United States District Court, W.D. Washington, Tacoma
B. Leighton United States District Judge
MATTER is before the Court on Petitioner (or Plaintiff)
O'Hagan's Motion for Leave to proceed in forma
pauperis. O'Hagen claims he makes $24, 0000 per year and
has assets of $100, 000. It does not appear that he is in
custody, at least not anymore. Nevertheless, attached to his
application is a “Proposed Petition for Relief from
Bondage” addressed to this Court, the Washington
Supreme Court, and the Pacific County Superior Court.
O'Hagen also attaches what appears to be a prior
“Third Habeas petition” filed in the Supreme
Court, a 2002 Bankruptcy Order regarding a debtor against
whom O'Hagen apparently had a claim (Kelley), and a
transcript of a bankruptcy hearing in that adversary
district court may permit indigent litigants to proceed
in forma pauperis upon completion of a proper
affidavit of indigency. See 28 U.S.C. §
1915(a). The Court has broad discretion in resolving the
application, but “the privilege of proceeding in
forma pauperis in civil actions for damages should be
sparingly granted.” Weller v. Dickson, 314
F.2d 598, 600 (9th Cir. 1963), cert. denied 375 U.S.
person is eligible to proceed in forma pauperis if
they are unable to pay the costs of filing and still provide
the necessities of life. See Rowland v. Cal. Men's
Colony, Unit II Men's Advisory Council, 506 U.S.
194, 203 (1993) (internal quotations omitted). This generally
includes incarcerated individuals with no assets and persons
who are unemployed and dependent on government assistance.
See, e.g., Ilagan v. McDonald, 2016 U.S. Dist. LEXIS
79889, at *2 (D. Nev. June 16, 2016) (granting petition based
on unemployment and zero income); Reed v. Martinez,
2015 U.S. Dist. LEXIS 80629, at *1, 2015 WL 3821514 (D. Nev.
June 19, 2015) (granting petition for incarcerated individual
on condition that applicant provides monthly payments towards
filing fee). It does not include those whose access to the
court system is not blocked by their financial constraints,
but rather are in a position of having to weigh the financial
constraints pursuing a case imposes. See Sears, Roebuck
& Co. v. Charles W. Sears Real Estate, Inc., 686
F.Supp. 385, 388 (N.D. N.Y.), aff'd, 865 F.2d 22 (2d Cir.
1988) (denying petition to proceed IFP because petitioner and
his wife had a combined annual income of between $34, 000 and
a court should “deny leave to proceed in forma
pauperis at the outset if it appears from the face of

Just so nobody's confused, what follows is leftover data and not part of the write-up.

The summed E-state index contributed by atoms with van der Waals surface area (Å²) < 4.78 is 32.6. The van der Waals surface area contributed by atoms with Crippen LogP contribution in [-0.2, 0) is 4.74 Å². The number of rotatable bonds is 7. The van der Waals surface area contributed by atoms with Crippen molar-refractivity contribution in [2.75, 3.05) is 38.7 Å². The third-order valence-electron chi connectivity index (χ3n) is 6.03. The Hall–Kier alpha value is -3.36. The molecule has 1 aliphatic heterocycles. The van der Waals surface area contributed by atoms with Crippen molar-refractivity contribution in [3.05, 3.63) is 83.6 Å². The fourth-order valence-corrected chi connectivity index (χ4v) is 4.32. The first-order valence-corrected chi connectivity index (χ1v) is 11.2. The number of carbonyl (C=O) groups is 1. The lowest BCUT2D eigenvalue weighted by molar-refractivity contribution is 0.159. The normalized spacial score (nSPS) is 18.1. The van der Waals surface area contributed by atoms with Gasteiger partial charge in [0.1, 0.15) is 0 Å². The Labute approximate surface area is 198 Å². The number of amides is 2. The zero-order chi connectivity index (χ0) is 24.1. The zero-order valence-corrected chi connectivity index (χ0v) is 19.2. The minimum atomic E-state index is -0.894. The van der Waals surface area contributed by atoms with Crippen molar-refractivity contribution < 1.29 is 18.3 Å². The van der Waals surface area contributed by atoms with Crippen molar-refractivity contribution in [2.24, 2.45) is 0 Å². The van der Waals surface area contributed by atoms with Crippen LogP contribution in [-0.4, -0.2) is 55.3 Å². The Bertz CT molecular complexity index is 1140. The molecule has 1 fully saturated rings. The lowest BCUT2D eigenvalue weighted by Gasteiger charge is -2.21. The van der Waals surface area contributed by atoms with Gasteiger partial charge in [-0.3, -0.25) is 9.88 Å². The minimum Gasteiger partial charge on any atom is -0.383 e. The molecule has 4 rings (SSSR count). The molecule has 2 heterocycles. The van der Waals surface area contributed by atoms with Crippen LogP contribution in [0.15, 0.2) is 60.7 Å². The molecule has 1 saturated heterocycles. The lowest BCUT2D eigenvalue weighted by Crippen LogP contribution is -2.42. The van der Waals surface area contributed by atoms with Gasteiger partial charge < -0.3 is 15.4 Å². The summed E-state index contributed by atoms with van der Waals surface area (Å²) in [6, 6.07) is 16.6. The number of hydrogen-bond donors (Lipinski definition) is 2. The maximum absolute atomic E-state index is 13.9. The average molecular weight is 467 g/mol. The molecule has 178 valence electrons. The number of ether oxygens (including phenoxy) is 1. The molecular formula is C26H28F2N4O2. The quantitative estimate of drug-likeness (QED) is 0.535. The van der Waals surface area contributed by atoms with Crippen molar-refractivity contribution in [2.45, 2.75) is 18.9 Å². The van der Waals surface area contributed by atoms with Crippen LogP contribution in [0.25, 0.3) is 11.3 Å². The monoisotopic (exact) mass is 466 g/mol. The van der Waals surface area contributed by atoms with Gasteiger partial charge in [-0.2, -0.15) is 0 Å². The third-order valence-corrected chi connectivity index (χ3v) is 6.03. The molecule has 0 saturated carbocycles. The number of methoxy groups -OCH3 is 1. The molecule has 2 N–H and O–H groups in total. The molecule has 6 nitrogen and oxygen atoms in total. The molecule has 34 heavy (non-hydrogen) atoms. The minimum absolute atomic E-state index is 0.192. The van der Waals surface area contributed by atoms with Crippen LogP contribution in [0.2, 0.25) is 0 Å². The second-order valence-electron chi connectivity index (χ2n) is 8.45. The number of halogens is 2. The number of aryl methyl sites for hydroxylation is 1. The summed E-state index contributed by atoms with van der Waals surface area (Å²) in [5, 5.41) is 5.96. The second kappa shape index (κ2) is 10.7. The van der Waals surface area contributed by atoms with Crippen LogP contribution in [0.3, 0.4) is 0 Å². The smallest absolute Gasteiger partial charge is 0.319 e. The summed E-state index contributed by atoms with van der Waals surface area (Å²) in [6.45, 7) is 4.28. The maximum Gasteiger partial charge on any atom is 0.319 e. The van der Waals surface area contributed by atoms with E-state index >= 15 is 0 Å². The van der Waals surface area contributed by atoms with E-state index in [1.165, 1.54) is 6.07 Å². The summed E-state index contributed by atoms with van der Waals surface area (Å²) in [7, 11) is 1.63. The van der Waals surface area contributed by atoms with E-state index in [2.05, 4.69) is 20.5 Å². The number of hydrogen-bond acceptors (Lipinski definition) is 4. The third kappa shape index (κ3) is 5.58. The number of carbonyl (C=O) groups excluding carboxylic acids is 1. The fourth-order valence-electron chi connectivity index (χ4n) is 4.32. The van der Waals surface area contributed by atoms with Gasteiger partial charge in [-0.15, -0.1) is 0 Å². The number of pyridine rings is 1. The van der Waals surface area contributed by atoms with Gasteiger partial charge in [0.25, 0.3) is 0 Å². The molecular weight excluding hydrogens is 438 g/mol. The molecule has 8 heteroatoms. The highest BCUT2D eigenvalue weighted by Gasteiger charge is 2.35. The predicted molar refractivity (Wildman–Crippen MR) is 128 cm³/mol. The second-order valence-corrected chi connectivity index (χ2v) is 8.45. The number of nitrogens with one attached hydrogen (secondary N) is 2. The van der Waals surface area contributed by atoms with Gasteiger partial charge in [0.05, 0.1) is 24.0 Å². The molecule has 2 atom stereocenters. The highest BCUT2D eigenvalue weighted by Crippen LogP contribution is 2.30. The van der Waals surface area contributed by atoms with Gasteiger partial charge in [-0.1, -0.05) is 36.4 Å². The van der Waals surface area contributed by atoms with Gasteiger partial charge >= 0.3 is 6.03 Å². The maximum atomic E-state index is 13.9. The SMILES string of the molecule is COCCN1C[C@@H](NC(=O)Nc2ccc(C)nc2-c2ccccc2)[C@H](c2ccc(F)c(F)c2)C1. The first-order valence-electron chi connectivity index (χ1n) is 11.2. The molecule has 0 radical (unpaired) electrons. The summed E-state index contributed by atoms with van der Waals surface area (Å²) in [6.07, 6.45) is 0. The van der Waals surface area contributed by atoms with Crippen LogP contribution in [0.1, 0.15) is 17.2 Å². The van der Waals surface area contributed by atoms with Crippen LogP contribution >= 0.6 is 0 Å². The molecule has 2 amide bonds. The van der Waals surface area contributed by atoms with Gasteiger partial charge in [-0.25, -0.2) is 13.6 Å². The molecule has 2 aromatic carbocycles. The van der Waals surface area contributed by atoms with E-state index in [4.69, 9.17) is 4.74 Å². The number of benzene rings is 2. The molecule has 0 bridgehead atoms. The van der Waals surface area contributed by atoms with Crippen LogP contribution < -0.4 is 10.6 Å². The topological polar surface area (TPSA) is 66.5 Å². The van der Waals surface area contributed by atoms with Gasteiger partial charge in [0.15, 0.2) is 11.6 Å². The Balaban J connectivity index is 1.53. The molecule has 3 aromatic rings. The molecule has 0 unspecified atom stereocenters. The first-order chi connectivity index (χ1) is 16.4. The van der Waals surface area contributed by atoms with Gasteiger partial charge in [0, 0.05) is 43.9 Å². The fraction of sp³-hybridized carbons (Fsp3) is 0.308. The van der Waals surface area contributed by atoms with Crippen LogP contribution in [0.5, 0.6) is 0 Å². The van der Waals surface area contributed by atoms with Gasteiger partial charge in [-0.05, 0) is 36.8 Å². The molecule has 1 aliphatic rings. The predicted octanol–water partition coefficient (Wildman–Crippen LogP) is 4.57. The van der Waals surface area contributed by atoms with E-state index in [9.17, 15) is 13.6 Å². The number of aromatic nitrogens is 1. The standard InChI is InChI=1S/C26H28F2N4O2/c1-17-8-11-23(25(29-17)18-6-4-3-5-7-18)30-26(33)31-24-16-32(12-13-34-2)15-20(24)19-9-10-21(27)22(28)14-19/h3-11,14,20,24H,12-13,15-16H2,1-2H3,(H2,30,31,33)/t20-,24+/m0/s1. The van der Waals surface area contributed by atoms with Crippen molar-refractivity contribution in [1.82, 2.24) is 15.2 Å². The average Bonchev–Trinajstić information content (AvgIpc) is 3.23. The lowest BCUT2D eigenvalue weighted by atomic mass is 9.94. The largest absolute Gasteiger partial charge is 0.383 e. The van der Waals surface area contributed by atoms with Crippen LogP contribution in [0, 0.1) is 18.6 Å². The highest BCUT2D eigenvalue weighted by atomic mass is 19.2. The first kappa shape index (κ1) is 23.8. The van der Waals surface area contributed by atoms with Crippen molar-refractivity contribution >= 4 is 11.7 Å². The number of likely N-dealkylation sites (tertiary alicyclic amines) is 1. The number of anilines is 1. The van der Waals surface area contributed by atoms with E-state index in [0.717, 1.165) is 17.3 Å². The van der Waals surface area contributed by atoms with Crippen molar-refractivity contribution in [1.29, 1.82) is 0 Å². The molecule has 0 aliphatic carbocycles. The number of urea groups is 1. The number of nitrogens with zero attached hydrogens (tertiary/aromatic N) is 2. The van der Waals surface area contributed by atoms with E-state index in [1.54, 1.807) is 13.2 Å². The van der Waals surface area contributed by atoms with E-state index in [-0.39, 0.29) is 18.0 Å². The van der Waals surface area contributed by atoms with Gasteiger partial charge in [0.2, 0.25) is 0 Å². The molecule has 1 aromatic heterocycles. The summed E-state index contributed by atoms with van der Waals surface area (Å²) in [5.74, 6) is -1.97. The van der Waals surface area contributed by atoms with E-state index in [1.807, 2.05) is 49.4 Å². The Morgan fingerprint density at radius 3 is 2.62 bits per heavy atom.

the proposed complaint that the action is frivolous or
without merit.” Tripati v. First Nat'l Bank
& Trust, 821 F.2d 1368, 1369 (9th Cir. 1987)
(citations omitted); see also 28 U.S.C. §
1915(e)(2)(B)(i). An in forma pauperis complaint is
frivolous if “it ha[s] no arguable substance in law or
fact.” Id. (citing Rizzo v. Dawson,
778 F.2d 527, 529 (9th Cir. 1985); see also Franklin v.
Murphy, 745 F.2d 1221, 1228 (9th Cir. 1984).
pro se Plaintiff's complaint is to be construed
liberally, but like any other complaint it must nevertheless
contain factual assertions sufficient to support a facially
plausible claim for relief. Ashcroft v. Iqbal, 556
U.S. 662, 678, 129 S.Ct. 1937, 173 L.Ed.2d 868 (2009) (citing
Bell Atlantic Corp. v. Twombly, 550 U.S. 544, 570,
127 S.Ct. 1955, 167 L.Ed.2d 929 (2007)). A claim for relief
is facially plausible when “the plaintiff pleads
factual content that allows the court to draw the reasonable
inference that the defendant is liable for the misconduct
alleged.” Iqbal, 556 U.S. at 678.
the Court will permit pro se litigants an opportunity to
amend their complaint in order to state a plausible claim.
See United States v. Corinthian Colleges, 655 F.3d
984, 995 (9th Cir. 2011) (“Dismissal without leave to
amend is improper unless it is clear, upon de novo review,
that the complaint could not be saved by any
proposed filing does not meet this standard. First, it does
not appear that he is indigent, he has assets and the ability
to borrow capital to operate his farm. More importantly,
O'Hagen has filed to state a plausible claim against any
defendant, for anything. His filings relate to long-since
complete bankruptcy proceeding, and two efforts to obtain
habeas or similar relief in the form of release from prison.
But O'Hagen has already been released. If he is seeking
to file what would apparently be a fourth habeas petition, he
would have to obtain permission from the 9th Circuit.
is seeking to sue some person or entity for something, he
must identify the defendant(s), what they did, the claim, the
basis for this Court's jurisdiction over the claim and
the parties, and describe a factual story-the “who,
what, when, where, why, and how”- supporting a
plausible claim for relief in this Court. O'Hagen's
current filing does none of these things, and his Motion for
leave to proceed in forma pauperis is DENIED. He shall pay
the filing fee or file a proposed amended complaint within 21
days of this Order, or the matter will be dismissed without
further notice. Any revised filing should address first,
whether O'Hagen is indigent as described above. Any